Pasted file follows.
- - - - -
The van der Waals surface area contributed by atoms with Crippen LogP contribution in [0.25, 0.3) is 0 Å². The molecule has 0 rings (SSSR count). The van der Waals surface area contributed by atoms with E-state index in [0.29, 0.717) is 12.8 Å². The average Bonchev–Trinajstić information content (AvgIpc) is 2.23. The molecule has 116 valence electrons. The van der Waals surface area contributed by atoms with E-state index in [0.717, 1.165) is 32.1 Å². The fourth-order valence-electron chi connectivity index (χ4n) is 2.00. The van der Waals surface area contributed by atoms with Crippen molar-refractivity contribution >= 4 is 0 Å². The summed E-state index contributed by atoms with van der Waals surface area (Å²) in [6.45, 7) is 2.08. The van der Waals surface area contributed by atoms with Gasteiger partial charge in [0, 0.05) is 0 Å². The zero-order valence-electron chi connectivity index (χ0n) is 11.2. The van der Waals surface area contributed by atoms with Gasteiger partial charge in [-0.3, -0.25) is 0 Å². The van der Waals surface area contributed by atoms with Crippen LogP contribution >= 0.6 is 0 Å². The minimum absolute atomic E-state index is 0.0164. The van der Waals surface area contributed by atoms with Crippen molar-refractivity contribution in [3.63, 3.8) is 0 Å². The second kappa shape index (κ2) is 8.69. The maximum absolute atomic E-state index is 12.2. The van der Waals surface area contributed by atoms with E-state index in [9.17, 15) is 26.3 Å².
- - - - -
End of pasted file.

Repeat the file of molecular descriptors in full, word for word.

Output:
The van der Waals surface area contributed by atoms with Crippen LogP contribution in [0.25, 0.3) is 0 Å². The molecule has 0 rings (SSSR count). The van der Waals surface area contributed by atoms with E-state index in [0.29, 0.717) is 12.8 Å². The average Bonchev–Trinajstić information content (AvgIpc) is 2.23. The molecule has 116 valence electrons. The van der Waals surface area contributed by atoms with E-state index in [0.717, 1.165) is 32.1 Å². The fourth-order valence-electron chi connectivity index (χ4n) is 2.00. The van der Waals surface area contributed by atoms with Crippen molar-refractivity contribution >= 4 is 0 Å². The summed E-state index contributed by atoms with van der Waals surface area (Å²) in [6.45, 7) is 2.08. The van der Waals surface area contributed by atoms with Gasteiger partial charge in [0, 0.05) is 0 Å². The zero-order valence-electron chi connectivity index (χ0n) is 11.2. The van der Waals surface area contributed by atoms with Gasteiger partial charge in [-0.3, -0.25) is 0 Å². The van der Waals surface area contributed by atoms with Crippen LogP contribution >= 0.6 is 0 Å². The minimum absolute atomic E-state index is 0.0164. The van der Waals surface area contributed by atoms with Crippen molar-refractivity contribution in [3.63, 3.8) is 0 Å². The second kappa shape index (κ2) is 8.69. The maximum absolute atomic E-state index is 12.2. The van der Waals surface area contributed by atoms with E-state index in [9.17, 15) is 26.3 Å².